This study aimed to develop a framework facilitating (1) the maturity assessment of healthcare systems regarding patient-reported outcome measure (PROM) implementation and (2) the comparison of different healthcare systems’ PROM implementation levels to guide discussions and derive lessons for regional, state-level, and national PROM initiatives.
Guided by the grounded theory methodology, a PROM healthcare system implementation framework was developed following multiple steps. Based on interviews with 28 experts from 12 countries and a literature review, a framework was drafted and refined through 29 additional validation interviews.
The resulting framework comprises 5 implementation stages along 7 dimensions. Implementation stages range from “first experimentation” to “system-wide adoption and a vibrant ecosystem.” The dimensions are grouped into patient-reported outcome (PRO) measurement and PRO utilization, the former with the dimensions “scope and condition coverage,” “metric and process standardization,” and “tools and information technology–based solutions” and the latter with “patient empowerment and clinical decision support,” “reporting and quality improvement,” and “rewarding and contracting.” The “culture and stakeholder involvement” dimension connects both groups. Although a concerted implementation approach across dimensions can be observed in advanced countries, others show a more uneven adoption.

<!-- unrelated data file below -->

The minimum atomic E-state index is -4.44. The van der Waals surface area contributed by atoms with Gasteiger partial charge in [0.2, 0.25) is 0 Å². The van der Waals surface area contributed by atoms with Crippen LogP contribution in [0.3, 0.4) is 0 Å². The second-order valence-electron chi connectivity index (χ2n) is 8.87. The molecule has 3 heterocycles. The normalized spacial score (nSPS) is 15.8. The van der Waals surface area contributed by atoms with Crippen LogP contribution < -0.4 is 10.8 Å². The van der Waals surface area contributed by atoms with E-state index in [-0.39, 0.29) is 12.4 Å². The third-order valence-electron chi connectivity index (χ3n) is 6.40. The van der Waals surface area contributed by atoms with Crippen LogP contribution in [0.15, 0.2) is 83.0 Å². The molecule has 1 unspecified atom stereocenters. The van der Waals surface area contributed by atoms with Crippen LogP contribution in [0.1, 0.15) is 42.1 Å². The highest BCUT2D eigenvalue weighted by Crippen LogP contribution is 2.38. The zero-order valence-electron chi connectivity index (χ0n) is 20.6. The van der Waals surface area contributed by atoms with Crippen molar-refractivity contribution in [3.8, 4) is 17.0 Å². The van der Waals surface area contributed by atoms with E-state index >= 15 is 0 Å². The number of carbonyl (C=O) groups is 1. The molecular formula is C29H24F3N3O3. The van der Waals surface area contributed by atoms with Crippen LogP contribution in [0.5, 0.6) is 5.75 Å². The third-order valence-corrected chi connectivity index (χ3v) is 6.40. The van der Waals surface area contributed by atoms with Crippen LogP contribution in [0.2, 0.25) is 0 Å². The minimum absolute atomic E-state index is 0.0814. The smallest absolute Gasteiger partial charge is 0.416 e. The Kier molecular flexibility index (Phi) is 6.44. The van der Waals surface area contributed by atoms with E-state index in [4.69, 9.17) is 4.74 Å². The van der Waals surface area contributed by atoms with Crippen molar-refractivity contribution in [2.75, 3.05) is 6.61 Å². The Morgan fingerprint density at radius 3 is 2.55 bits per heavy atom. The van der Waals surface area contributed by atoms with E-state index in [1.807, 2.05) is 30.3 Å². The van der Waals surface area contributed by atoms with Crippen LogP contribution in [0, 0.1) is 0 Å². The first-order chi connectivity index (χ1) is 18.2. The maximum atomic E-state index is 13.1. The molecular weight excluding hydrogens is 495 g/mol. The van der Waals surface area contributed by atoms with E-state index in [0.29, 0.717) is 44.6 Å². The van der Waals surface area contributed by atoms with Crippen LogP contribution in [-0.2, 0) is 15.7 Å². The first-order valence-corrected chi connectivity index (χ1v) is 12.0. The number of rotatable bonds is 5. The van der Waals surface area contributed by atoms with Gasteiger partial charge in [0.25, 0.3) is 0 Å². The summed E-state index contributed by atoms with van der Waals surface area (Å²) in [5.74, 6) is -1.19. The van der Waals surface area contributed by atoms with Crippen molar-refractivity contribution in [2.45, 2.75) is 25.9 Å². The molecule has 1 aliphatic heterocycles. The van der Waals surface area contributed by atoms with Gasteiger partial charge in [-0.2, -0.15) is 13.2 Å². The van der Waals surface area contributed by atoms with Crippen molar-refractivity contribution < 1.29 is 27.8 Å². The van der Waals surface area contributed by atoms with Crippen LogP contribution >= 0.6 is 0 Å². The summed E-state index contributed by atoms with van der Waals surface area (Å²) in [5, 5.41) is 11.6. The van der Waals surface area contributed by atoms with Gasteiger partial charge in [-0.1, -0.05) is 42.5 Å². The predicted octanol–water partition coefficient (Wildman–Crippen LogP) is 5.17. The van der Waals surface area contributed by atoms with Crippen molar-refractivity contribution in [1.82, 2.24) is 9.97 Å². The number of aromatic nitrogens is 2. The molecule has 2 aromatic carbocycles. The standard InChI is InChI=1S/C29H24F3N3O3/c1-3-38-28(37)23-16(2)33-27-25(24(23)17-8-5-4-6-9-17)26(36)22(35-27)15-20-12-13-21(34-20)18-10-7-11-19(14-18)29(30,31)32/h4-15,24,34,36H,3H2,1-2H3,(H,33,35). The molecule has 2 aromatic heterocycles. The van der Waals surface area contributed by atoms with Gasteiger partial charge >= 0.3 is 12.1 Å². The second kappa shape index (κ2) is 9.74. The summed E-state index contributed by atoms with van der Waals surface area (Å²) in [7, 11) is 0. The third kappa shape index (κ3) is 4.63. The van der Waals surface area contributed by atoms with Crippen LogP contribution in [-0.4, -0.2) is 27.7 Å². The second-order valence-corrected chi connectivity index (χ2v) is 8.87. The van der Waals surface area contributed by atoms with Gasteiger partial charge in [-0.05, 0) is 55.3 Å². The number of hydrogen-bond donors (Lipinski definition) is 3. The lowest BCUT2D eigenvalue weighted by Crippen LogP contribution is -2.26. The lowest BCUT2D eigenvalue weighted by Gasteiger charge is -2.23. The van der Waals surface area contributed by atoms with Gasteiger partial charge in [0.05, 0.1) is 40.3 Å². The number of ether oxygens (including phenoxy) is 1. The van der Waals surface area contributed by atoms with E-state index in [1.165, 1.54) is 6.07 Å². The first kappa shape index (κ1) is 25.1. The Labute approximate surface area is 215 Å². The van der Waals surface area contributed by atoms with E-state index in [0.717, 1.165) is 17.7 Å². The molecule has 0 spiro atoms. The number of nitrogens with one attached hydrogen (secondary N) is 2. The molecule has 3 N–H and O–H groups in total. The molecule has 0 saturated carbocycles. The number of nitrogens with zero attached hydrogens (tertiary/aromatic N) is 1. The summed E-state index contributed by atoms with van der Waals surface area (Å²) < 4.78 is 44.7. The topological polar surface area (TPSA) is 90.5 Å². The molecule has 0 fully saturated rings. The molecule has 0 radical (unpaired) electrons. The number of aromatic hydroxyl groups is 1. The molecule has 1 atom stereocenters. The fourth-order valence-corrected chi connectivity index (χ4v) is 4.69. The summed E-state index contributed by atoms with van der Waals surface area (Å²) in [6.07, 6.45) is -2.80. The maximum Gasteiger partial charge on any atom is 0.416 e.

The framework and its preliminary application to different healthcare systems demonstrate (1) the importance of coherent progress across complementing dimensions and (2) the relevance of PROM integration across clinical specialties and care sectors to strengthen patient-centered care. Overall, the framework can facilitate dialogues between stakeholders to analyze the current PROM implementation status and strategies to advance it.
Sophie-Christin Kornelia Ernst Viktoria Steinbeck Reinhard Busse Christoph Pross